All eyes on Canadiens GM Bergevin following eighth-straight loss

The Canadiens were handed their eighth consecutive loss after the Bruins scored three straight in the third.

It was a year ago, towards the end of November, that the Montreal Canadiens had lost a season-high four straight games.

Staring down the barrel at a fifth-consecutive loss, their captain, Shea Weber, dressed for his first game of the season after missing the first 24 Montreal played.

The Canadiens lost 2-1 to the Carolina Hurricanes that night, but you knew with the way they played the game that their winless streak was stopping at five. They had 49 shots on net and 93 shot attempts — or more than double of Carolina had in both categories — and they even managed to come out on top in the hits category. If it wasn’t for one of the most miraculous performances of then-Hurricanes goaltender Curtis McElhinney’s career, they would have won their last game in November by a touchdown.

How did the Canadiens follow that game up?

They won 10 of 15 games in December.

Why am I telling you this?

Because it took the spark of Weber playing his first game in just under a calendar year to snap the Canadiens out of a slide that could have derailed their season completely. And that’s particularly relevant to remember now that they’ve dropped an eighth-straight game — which is something they haven’t done in 79 years — because there’s nothing dramatic they can pull from internally to snap them out of this funk.


There is no miracle call-up from AHL Laval that can inject the kind of confidence into Montreal’s game that Weber did a year ago. Jonathan Drouin and Paul Byron, two of the Canadiens’ most important players, are weeks away from returning from recent surgeries.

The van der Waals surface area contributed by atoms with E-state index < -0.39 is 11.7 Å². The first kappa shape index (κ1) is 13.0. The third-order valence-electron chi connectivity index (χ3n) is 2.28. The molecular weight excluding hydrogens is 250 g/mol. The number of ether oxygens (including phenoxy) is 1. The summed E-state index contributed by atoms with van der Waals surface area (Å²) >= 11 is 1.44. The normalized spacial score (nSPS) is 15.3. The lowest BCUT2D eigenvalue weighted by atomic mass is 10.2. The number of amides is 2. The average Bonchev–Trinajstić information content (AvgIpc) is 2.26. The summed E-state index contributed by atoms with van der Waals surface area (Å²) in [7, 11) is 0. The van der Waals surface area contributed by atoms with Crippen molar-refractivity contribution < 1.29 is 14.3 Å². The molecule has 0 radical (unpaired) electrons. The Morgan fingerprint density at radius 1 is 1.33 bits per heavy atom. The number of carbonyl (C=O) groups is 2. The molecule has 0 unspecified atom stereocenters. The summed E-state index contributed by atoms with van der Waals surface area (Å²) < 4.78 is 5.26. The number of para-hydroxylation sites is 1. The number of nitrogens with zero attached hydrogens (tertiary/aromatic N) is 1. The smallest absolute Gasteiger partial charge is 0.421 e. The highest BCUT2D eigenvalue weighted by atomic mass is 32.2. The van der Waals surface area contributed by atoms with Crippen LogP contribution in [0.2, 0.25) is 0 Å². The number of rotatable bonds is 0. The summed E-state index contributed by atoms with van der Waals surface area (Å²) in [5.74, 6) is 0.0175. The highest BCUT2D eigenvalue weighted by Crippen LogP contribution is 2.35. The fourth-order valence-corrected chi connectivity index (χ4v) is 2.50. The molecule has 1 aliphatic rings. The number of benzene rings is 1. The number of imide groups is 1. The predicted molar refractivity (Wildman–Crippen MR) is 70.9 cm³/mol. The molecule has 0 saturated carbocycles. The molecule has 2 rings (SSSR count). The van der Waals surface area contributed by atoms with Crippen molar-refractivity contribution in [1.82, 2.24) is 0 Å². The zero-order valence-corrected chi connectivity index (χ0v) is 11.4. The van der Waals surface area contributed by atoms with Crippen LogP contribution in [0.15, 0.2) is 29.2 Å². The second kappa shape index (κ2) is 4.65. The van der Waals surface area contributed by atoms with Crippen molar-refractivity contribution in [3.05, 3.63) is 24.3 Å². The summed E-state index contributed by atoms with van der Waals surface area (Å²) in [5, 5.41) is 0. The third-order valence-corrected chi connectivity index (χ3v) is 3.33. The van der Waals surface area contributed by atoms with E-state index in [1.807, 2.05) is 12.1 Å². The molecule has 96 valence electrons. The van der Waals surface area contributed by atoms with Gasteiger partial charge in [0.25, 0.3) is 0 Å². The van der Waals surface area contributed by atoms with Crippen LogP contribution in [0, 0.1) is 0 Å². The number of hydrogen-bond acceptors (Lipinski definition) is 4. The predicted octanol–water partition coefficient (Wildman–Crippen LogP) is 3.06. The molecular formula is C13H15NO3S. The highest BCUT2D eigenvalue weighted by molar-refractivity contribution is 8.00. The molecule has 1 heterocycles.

In plain English: The Montreal Canadiens are in desperate need of an intervention from general manager Marc Bergevin.

It’s been trending this way for some time, but the need for the GM to take hold of the situation took on a new level of urgency on Sunday in Boston, where the Canadiens played their hearts out against the NHL-leading Boston Bruins and came away from the game without earning a single precious point in the standings.

Deflating? No, this was demoralizing.

The Canadiens came to Beantown on the second half of a back-to-back. They had to play against a rested Bruins team, a team that had a 10-0-4 record at TD Garden and a team that was chasing its seventh-straight win, and they played about as well as they possibly could — and better than they have in just about any other game this season (aside from a 5-2 win over the Washington Capitals back on Nov. 15) — and they found a way to lose.

Montreal took a 1-0 lead in the second minute of the game when Joel Armia stripped Zdeno Chara of the puck and backhanded it by goaltender Tuukka Rask. It was one of 11 takeaways the Canadiens had to Boston’s one, which was just part of the reason they dominated the opening frame.

The Canadiens played a desperate second period and gave the Bruins just one quality opportunity to score — a power-play one-timer that goaltender Carey Price turned aside.